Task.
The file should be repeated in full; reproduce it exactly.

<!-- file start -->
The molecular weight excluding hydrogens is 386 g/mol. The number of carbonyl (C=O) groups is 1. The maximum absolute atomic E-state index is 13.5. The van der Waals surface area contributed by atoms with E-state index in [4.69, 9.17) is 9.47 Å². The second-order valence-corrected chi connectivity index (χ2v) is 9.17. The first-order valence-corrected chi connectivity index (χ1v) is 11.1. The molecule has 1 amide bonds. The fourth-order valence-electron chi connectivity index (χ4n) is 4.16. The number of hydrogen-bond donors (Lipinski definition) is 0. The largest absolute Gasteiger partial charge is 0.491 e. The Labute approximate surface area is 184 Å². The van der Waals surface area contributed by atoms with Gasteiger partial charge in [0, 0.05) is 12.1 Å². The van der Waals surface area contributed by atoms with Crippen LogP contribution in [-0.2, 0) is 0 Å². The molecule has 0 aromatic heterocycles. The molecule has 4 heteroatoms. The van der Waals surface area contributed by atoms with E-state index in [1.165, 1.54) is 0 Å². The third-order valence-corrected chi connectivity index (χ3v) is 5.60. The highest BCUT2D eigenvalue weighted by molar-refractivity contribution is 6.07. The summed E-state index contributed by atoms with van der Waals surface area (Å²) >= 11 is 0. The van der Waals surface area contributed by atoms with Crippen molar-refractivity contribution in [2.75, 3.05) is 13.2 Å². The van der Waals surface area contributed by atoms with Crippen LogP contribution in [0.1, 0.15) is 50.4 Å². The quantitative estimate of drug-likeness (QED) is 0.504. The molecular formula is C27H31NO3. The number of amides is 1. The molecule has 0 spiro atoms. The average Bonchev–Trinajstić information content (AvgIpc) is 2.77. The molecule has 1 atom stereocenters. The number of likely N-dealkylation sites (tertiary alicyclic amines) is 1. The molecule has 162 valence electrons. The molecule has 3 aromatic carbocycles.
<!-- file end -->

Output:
The molecular weight excluding hydrogens is 386 g/mol. The number of carbonyl (C=O) groups is 1. The maximum absolute atomic E-state index is 13.5. The van der Waals surface area contributed by atoms with E-state index in [4.69, 9.17) is 9.47 Å². The second-order valence-corrected chi connectivity index (χ2v) is 9.17. The first-order valence-corrected chi connectivity index (χ1v) is 11.1. The molecule has 1 amide bonds. The fourth-order valence-electron chi connectivity index (χ4n) is 4.16. The number of hydrogen-bond donors (Lipinski definition) is 0. The largest absolute Gasteiger partial charge is 0.491 e. The Labute approximate surface area is 184 Å². The van der Waals surface area contributed by atoms with Gasteiger partial charge in [0, 0.05) is 12.1 Å². The van der Waals surface area contributed by atoms with Crippen LogP contribution in [-0.2, 0) is 0 Å². The molecule has 0 aromatic heterocycles. The molecule has 4 heteroatoms. The van der Waals surface area contributed by atoms with E-state index in [1.165, 1.54) is 0 Å². The third-order valence-corrected chi connectivity index (χ3v) is 5.60. The highest BCUT2D eigenvalue weighted by molar-refractivity contribution is 6.07. The summed E-state index contributed by atoms with van der Waals surface area (Å²) >= 11 is 0. The van der Waals surface area contributed by atoms with Crippen molar-refractivity contribution in [2.75, 3.05) is 13.2 Å². The van der Waals surface area contributed by atoms with Crippen LogP contribution in [0.1, 0.15) is 50.4 Å². The quantitative estimate of drug-likeness (QED) is 0.504. The molecular formula is C27H31NO3. The number of amides is 1. The molecule has 0 spiro atoms. The average Bonchev–Trinajstić information content (AvgIpc) is 2.77. The molecule has 1 atom stereocenters. The number of likely N-dealkylation sites (tertiary alicyclic amines) is 1. The molecule has 162 valence electrons. The molecule has 3 aromatic carbocycles.